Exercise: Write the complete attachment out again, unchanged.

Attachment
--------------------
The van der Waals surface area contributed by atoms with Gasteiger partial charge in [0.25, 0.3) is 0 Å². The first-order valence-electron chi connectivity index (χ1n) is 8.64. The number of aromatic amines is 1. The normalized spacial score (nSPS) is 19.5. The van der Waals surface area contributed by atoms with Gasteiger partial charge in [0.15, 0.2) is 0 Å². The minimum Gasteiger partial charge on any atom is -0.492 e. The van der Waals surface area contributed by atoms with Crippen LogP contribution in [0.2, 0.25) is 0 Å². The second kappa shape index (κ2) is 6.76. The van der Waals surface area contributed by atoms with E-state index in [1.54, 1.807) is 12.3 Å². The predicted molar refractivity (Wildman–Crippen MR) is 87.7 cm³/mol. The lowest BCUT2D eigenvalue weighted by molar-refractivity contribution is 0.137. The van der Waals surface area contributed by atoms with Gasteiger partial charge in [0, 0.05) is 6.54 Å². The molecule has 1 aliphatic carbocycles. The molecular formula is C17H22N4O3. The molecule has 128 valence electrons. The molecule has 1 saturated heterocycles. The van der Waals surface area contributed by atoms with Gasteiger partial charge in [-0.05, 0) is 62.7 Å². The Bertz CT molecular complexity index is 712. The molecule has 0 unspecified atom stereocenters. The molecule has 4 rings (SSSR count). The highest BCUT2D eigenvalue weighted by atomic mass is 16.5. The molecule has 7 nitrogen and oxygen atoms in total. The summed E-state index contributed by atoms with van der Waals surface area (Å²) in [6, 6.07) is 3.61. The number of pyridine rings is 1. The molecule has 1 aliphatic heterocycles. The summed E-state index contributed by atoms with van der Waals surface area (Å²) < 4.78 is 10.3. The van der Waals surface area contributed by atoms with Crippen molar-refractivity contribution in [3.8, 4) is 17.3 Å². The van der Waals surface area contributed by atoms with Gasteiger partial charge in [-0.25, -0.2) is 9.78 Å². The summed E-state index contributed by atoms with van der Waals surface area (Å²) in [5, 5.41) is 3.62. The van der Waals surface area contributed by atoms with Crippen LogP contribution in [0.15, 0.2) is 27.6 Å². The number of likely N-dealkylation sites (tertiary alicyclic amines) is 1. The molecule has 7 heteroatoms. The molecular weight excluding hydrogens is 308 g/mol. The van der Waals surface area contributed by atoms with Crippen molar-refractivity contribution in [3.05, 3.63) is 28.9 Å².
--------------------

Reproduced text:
The van der Waals surface area contributed by atoms with Gasteiger partial charge in [0.25, 0.3) is 0 Å². The first-order valence-electron chi connectivity index (χ1n) is 8.64. The number of aromatic amines is 1. The normalized spacial score (nSPS) is 19.5. The van der Waals surface area contributed by atoms with Gasteiger partial charge in [0.15, 0.2) is 0 Å². The minimum Gasteiger partial charge on any atom is -0.492 e. The van der Waals surface area contributed by atoms with Crippen LogP contribution in [0.2, 0.25) is 0 Å². The second kappa shape index (κ2) is 6.76. The van der Waals surface area contributed by atoms with E-state index in [1.54, 1.807) is 12.3 Å². The predicted molar refractivity (Wildman–Crippen MR) is 87.7 cm³/mol. The lowest BCUT2D eigenvalue weighted by molar-refractivity contribution is 0.137. The van der Waals surface area contributed by atoms with Gasteiger partial charge in [0, 0.05) is 6.54 Å². The molecule has 1 aliphatic carbocycles. The molecular formula is C17H22N4O3. The molecule has 128 valence electrons. The molecule has 1 saturated heterocycles. The van der Waals surface area contributed by atoms with Gasteiger partial charge in [-0.05, 0) is 62.7 Å². The Bertz CT molecular complexity index is 712. The molecule has 0 unspecified atom stereocenters. The molecule has 4 rings (SSSR count). The highest BCUT2D eigenvalue weighted by atomic mass is 16.5. The molecule has 7 nitrogen and oxygen atoms in total. The summed E-state index contributed by atoms with van der Waals surface area (Å²) in [6, 6.07) is 3.61. The number of pyridine rings is 1. The molecule has 1 aliphatic heterocycles. The summed E-state index contributed by atoms with van der Waals surface area (Å²) < 4.78 is 10.3. The van der Waals surface area contributed by atoms with Crippen molar-refractivity contribution in [3.8, 4) is 17.3 Å². The van der Waals surface area contributed by atoms with Gasteiger partial charge in [-0.25, -0.2) is 9.78 Å². The summed E-state index contributed by atoms with van der Waals surface area (Å²) in [5, 5.41) is 3.62. The van der Waals surface area contributed by atoms with Crippen LogP contribution in [0.15, 0.2) is 27.6 Å². The number of likely N-dealkylation sites (tertiary alicyclic amines) is 1. The molecule has 7 heteroatoms. The molecular weight excluding hydrogens is 308 g/mol. The van der Waals surface area contributed by atoms with Crippen molar-refractivity contribution in [3.05, 3.63) is 28.9 Å².